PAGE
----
More than 30 million Americans have diabetes, with 1.5 million new cases diagnosed every year.
To monitor fluctuating blood glucose levels, Type 1 diabetics have to prick their finger daily. Current solutions remain invasive, painful, and a nuisance.
Arnar Thors learned about diabetes service dogs when he came across a training session in a pet store, where the animals were being trained to alert their owners. The dogs can smell gas patterns produced by organic compounds, undetectable to humans, and identify an impending hypoglycemia attack.
Thors and co-founder Eric Housh found California-based startup AerNos that was developing nanotechnology, gas sensing chips and licensed the technology. The chips are able to detect atmospheric gases at the parts per billion level.
“We could take this breakthrough technology and this proven concept that a dog can use its sense of smell to detect diabetic status to build a non-invasive device,” says Housh.
That idea is at the core of medtech startup AerBetic.
The first consumer product will be a discreet wearable device — similar to an Apple Watch — powered by the aforementioned proprietary gas sensor. It will monitor the user and alert them if blood glucose goes beyond a safe range.
The user does not need to constantly interact with the wearable, as the sensor is set up to continuously monitor.
The wearable connects with AerBetic’s mobile app, which functions as a communication hub. If a user doesn’t have their phone, the wearable still displays visual and haptic cues.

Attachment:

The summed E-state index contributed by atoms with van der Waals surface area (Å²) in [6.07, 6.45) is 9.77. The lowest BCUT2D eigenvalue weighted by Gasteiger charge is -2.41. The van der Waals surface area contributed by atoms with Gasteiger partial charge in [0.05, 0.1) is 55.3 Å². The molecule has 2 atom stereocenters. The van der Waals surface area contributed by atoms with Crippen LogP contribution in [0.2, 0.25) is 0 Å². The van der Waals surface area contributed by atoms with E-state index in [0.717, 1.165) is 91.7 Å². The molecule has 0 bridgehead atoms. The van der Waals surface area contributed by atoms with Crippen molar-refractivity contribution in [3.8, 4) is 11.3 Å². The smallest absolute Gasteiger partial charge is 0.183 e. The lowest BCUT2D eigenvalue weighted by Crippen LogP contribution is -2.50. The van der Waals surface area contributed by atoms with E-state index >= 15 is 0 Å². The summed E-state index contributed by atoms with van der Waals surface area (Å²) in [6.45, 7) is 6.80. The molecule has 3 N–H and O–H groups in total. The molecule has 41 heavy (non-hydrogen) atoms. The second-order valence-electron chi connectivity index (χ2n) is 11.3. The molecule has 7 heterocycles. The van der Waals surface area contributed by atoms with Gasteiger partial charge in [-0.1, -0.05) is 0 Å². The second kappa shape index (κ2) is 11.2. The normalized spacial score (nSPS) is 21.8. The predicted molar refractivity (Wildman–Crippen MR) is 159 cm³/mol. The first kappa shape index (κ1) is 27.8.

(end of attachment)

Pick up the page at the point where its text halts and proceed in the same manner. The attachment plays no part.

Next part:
Housh shares that the user can also input blood glucose levels measured with a finger stick into the app, if they aren’t wearing the device. This data is essential for an eventual machine learning component working behind the scenes.
“Over time, we’ll be able to apply machine learning to the manual inputs and the readings from the sensor data to make the sensors not only smarter, but also more finely-tuned to each individual patient,” says Housh.
AerBetic hopes to expand their suite of products to target children with clothing clips, as well as a nightstand sensor — many diabetics’ glucose levels bottom out when they’re asleep.
The Birmingham-based company is currently undergoing beta testing for the wearables, following a presentation at CES 2019.
Beta testing will continue through the end of year with an initial plan to go to market with a direct-to-consumer model in 2020. They will partner with retailers and distributors to reach consumers directly and plan to launch in the U.S., Canada, and Japan first.
The team is currently raising their first funding round to bring on more staff, finalize regulatory requirements, and proceed with the launch. They say they would ideally like to work with Southeast-based investors.
“We want to grow our company in the Southeast. We’ve turned down several opportunities that would require us to relocate the business. We’re looking for funding partners that are not only passionate about addressing this worldwide epidemic, but growing a company here,” says Housh.
“The diabetic community has really embraced what we’re doing,” says Housh.
Featured image courtesy of EDPA